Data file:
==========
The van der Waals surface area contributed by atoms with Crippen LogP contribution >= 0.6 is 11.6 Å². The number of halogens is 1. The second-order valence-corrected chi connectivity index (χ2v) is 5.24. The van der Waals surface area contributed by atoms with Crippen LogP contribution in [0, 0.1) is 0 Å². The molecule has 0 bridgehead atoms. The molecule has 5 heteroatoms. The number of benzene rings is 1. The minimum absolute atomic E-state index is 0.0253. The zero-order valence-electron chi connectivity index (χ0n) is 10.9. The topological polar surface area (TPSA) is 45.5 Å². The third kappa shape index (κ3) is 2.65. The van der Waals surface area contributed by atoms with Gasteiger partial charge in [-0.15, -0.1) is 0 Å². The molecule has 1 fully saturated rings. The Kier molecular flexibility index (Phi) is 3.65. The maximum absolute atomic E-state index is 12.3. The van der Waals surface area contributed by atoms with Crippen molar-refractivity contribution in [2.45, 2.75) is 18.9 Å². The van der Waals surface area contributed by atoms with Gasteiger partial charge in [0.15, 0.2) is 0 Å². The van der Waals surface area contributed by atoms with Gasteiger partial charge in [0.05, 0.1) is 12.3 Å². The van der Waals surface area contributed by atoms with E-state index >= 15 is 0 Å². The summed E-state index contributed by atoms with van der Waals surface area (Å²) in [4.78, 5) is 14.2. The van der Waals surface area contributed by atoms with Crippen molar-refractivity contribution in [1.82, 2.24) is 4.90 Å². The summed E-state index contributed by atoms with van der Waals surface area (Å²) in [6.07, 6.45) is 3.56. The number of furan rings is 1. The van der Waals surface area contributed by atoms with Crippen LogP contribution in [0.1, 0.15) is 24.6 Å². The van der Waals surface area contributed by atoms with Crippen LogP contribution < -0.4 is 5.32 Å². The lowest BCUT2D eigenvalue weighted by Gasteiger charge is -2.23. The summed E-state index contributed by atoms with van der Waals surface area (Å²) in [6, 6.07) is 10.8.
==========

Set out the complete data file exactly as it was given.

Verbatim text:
The van der Waals surface area contributed by atoms with Crippen LogP contribution >= 0.6 is 11.6 Å². The number of halogens is 1. The second-order valence-corrected chi connectivity index (χ2v) is 5.24. The van der Waals surface area contributed by atoms with Crippen LogP contribution in [0, 0.1) is 0 Å². The molecule has 0 bridgehead atoms. The molecule has 5 heteroatoms. The number of benzene rings is 1. The minimum absolute atomic E-state index is 0.0253. The zero-order valence-electron chi connectivity index (χ0n) is 10.9. The topological polar surface area (TPSA) is 45.5 Å². The third kappa shape index (κ3) is 2.65. The van der Waals surface area contributed by atoms with Gasteiger partial charge in [-0.15, -0.1) is 0 Å². The molecule has 1 fully saturated rings. The Kier molecular flexibility index (Phi) is 3.65. The maximum absolute atomic E-state index is 12.3. The van der Waals surface area contributed by atoms with Crippen molar-refractivity contribution in [2.45, 2.75) is 18.9 Å². The van der Waals surface area contributed by atoms with Gasteiger partial charge in [0.15, 0.2) is 0 Å². The van der Waals surface area contributed by atoms with Gasteiger partial charge in [0.05, 0.1) is 12.3 Å². The van der Waals surface area contributed by atoms with E-state index >= 15 is 0 Å². The summed E-state index contributed by atoms with van der Waals surface area (Å²) in [4.78, 5) is 14.2. The van der Waals surface area contributed by atoms with Crippen molar-refractivity contribution in [1.82, 2.24) is 4.90 Å². The summed E-state index contributed by atoms with van der Waals surface area (Å²) in [6.07, 6.45) is 3.56. The number of furan rings is 1. The van der Waals surface area contributed by atoms with Crippen LogP contribution in [0.1, 0.15) is 24.6 Å². The van der Waals surface area contributed by atoms with Crippen LogP contribution < -0.4 is 5.32 Å². The lowest BCUT2D eigenvalue weighted by Gasteiger charge is -2.23. The summed E-state index contributed by atoms with van der Waals surface area (Å²) in [6, 6.07) is 10.8.